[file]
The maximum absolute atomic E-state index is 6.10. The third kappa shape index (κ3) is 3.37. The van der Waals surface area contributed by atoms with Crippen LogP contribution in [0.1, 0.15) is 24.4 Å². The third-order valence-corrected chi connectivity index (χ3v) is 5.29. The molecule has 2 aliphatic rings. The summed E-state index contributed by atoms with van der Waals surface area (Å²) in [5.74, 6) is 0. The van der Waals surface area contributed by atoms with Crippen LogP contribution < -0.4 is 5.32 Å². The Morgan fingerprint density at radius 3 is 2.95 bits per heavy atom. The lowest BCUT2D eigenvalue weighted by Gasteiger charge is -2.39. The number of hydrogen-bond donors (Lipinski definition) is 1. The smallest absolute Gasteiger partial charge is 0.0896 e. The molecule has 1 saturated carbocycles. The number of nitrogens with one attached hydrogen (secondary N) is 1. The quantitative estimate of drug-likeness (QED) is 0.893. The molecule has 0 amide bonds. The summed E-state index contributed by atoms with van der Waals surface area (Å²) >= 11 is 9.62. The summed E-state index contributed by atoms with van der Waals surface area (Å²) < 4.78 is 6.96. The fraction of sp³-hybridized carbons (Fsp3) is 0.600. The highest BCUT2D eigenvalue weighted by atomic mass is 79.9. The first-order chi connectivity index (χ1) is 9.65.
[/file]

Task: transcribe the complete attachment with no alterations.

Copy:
The maximum absolute atomic E-state index is 6.10. The third kappa shape index (κ3) is 3.37. The van der Waals surface area contributed by atoms with Crippen LogP contribution in [0.1, 0.15) is 24.4 Å². The third-order valence-corrected chi connectivity index (χ3v) is 5.29. The molecule has 2 aliphatic rings. The summed E-state index contributed by atoms with van der Waals surface area (Å²) in [5.74, 6) is 0. The van der Waals surface area contributed by atoms with Crippen LogP contribution < -0.4 is 5.32 Å². The Morgan fingerprint density at radius 3 is 2.95 bits per heavy atom. The lowest BCUT2D eigenvalue weighted by Gasteiger charge is -2.39. The number of hydrogen-bond donors (Lipinski definition) is 1. The smallest absolute Gasteiger partial charge is 0.0896 e. The molecule has 1 saturated carbocycles. The number of nitrogens with one attached hydrogen (secondary N) is 1. The quantitative estimate of drug-likeness (QED) is 0.893. The molecule has 0 amide bonds. The summed E-state index contributed by atoms with van der Waals surface area (Å²) >= 11 is 9.62. The summed E-state index contributed by atoms with van der Waals surface area (Å²) < 4.78 is 6.96. The fraction of sp³-hybridized carbons (Fsp3) is 0.600. The highest BCUT2D eigenvalue weighted by atomic mass is 79.9. The first-order chi connectivity index (χ1) is 9.65.